Exit Strategies

Mowaffak al-Rubaie, Iraq’s National Security Advisor has a piece in The Washington Post on the current roadmap towards a coalition exit from Iraq – the very thing that the Democrats keep saying doesn’t exist. Unlike the Democrat’s cut and run “strategy”, the agreed-upon Coalition/Iraqi plan doesn’t argue for timetables, but metrics of improvement to determine when coalition forces can leave:

Iraq has a total of 18 governorates, which are at differing stages in terms of security. Each will eventually take control of its own security situation, barring a major crisis. But before this happens, each governorate will have to meet stringent minimum requirements as a condition of being granted control. For example, the threat assessment of terrorist activities must be low or on a downward trend. Local police and the Iraqi army must be deemed capable of dealing with criminal gangs, armed groups and militias, and border control. There must be a clear and functioning command-and-control center overseen by the governor, with direct communication to the prime minister’s situation room.

Despite the seemingly endless spiral of violence in Iraq today, such a plan is already in place. All the governors have been notified and briefed on the end objective. The current prime minister, Nouri al-Maliki, has approved the plan, as have the coalition forces, and assessments of each province have already been done. Nobody believes this is going to be an easy task, but there is Iraqi and coalition resolve to start taking the final steps to have a fully responsible Iraqi government accountable to its people for their governance and security. Thus far four of the 18 provinces are ready for the transfer of power — two in the north (Irbil and Sulaymaniyah) and two in the south (Maysan and Muthanna). Nine more provinces are nearly ready.

The core issue in Iraq is security – without getting the security situation under control, the country can’t progress forward. The Iraqi military is performing quite well, but Iraqi internal security and police forces are doing much more poorly than is necessary to keep the peace. They have also been heavily infiltrated by sectarian militias. Prime Minister al-Maliki has promised to stop these sectarian militias from causing violence, and that is his single biggest challenge.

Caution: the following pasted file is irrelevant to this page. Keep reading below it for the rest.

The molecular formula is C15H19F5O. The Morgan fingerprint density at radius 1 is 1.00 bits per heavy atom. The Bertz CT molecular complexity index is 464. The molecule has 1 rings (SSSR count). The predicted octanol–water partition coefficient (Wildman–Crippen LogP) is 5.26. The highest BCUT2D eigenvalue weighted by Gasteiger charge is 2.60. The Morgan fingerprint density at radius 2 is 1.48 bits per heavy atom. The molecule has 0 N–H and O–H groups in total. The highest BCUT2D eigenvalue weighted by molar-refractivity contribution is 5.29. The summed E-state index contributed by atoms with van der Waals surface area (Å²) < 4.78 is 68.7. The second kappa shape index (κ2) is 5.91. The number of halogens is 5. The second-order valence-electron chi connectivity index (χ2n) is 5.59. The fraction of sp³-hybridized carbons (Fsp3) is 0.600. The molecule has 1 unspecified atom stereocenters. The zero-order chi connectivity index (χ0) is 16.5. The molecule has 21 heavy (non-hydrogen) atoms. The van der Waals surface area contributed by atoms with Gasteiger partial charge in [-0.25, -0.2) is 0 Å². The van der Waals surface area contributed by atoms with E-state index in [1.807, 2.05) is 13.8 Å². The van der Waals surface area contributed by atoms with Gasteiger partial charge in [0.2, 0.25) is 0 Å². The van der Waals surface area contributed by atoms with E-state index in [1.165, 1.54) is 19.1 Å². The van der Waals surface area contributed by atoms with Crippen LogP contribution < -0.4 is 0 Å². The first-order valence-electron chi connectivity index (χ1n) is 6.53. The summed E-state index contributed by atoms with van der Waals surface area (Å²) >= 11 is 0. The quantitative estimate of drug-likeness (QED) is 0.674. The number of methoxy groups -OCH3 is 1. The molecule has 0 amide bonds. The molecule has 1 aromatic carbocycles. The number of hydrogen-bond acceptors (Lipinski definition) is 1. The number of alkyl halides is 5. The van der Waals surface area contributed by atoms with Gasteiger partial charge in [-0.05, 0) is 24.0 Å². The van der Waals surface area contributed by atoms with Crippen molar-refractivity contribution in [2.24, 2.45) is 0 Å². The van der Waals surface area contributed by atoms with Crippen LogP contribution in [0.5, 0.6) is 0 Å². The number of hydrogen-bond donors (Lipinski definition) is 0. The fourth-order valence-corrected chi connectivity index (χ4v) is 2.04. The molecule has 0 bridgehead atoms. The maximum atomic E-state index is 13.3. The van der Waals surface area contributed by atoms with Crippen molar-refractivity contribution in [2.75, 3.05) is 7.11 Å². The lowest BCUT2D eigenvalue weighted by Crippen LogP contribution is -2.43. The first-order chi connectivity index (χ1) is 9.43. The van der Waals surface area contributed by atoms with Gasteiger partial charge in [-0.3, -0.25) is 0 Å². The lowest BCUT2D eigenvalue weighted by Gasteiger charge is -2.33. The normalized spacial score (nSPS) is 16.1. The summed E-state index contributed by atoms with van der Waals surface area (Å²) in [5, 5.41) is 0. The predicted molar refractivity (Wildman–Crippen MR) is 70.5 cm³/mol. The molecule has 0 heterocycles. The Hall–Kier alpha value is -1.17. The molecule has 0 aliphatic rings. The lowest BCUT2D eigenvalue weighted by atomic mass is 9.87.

Our efforts at counterinsurgency in Iraq are working – al-Qaeda in Iraq is essentially destroyed and will have much greater difficulty regrouping now. This security plan will push some of the responsibility for security down to the provincial level, which is where it needs to be. It will take time and effort, but Iraq’s security forces can defeat the threats of terrorism and criminality. Furthermore, despite the racist and patronizing smears of callow Democrats, the Iraqis are pulling their weight. Hundreds, perhaps thousands of Iraqis have been killed in terrorist attacks against police and military recruitment centers – and yet the lines are still long. The disgusting argument that the Iraqis haven’t done enough when they’re bearing the brunt of this conflict only shows how craven and ignorant the Democratic leadership is on this war.

Successful counterinsurgencies take time and will. Sadly, the Democratic Party has become virtual cheerleaders for al-Qaeda, constantly arguing that Iraq is unwinnable and we should pull out now. Not even al-Qaeda is so foolish as to understimate the skill and power of the US armed forces. With our help, the Iraqis will defeat the terrorists, and Iraq will be a haven for democratic pluralism in the region. It may not happen overnight, and it won’t happen on the timetable of some pencil-pushing prick in Washington, but it will happen – and once again the left will be on the wrong side of history rather than the side that actually cares about human rights and civil society.

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